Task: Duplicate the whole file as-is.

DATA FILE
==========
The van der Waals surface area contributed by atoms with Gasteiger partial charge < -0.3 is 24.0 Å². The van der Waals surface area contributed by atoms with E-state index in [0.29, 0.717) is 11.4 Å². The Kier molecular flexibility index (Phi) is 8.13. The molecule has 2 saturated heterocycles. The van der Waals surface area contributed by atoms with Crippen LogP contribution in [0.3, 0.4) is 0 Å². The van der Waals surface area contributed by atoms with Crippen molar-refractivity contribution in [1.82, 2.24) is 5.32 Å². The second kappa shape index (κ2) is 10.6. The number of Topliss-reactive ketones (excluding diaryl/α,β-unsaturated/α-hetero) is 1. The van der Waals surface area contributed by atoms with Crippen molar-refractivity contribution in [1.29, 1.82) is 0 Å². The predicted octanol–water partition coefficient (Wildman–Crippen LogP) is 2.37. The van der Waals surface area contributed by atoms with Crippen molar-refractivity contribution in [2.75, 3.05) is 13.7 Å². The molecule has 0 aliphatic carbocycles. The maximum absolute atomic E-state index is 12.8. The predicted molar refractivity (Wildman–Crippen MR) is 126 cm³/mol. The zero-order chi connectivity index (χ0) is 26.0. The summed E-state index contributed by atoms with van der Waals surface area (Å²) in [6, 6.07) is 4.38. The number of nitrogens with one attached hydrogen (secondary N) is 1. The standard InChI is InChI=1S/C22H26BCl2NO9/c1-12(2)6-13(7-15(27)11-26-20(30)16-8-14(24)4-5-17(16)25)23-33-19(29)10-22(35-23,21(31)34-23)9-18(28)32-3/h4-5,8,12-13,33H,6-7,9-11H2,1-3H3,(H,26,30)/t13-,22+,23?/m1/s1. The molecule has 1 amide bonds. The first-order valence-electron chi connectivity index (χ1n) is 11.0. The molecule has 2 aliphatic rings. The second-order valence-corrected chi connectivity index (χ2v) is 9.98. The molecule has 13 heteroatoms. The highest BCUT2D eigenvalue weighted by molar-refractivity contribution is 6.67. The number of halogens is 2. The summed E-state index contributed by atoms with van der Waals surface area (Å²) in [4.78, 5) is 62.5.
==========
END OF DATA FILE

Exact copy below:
The van der Waals surface area contributed by atoms with Gasteiger partial charge < -0.3 is 24.0 Å². The van der Waals surface area contributed by atoms with E-state index in [0.29, 0.717) is 11.4 Å². The Kier molecular flexibility index (Phi) is 8.13. The molecule has 2 saturated heterocycles. The van der Waals surface area contributed by atoms with Crippen LogP contribution in [0.3, 0.4) is 0 Å². The van der Waals surface area contributed by atoms with Crippen molar-refractivity contribution in [1.82, 2.24) is 5.32 Å². The second kappa shape index (κ2) is 10.6. The number of Topliss-reactive ketones (excluding diaryl/α,β-unsaturated/α-hetero) is 1. The van der Waals surface area contributed by atoms with Crippen molar-refractivity contribution in [1.29, 1.82) is 0 Å². The predicted octanol–water partition coefficient (Wildman–Crippen LogP) is 2.37. The van der Waals surface area contributed by atoms with Crippen molar-refractivity contribution in [2.75, 3.05) is 13.7 Å². The molecule has 0 aliphatic carbocycles. The maximum absolute atomic E-state index is 12.8. The predicted molar refractivity (Wildman–Crippen MR) is 126 cm³/mol. The zero-order chi connectivity index (χ0) is 26.0. The summed E-state index contributed by atoms with van der Waals surface area (Å²) in [6, 6.07) is 4.38. The number of nitrogens with one attached hydrogen (secondary N) is 1. The standard InChI is InChI=1S/C22H26BCl2NO9/c1-12(2)6-13(7-15(27)11-26-20(30)16-8-14(24)4-5-17(16)25)23-33-19(29)10-22(35-23,21(31)34-23)9-18(28)32-3/h4-5,8,12-13,33H,6-7,9-11H2,1-3H3,(H,26,30)/t13-,22+,23?/m1/s1. The molecule has 1 amide bonds. The first-order valence-electron chi connectivity index (χ1n) is 11.0. The molecule has 2 aliphatic rings. The second-order valence-corrected chi connectivity index (χ2v) is 9.98. The molecule has 13 heteroatoms. The highest BCUT2D eigenvalue weighted by molar-refractivity contribution is 6.67. The number of halogens is 2. The summed E-state index contributed by atoms with van der Waals surface area (Å²) in [4.78, 5) is 62.5.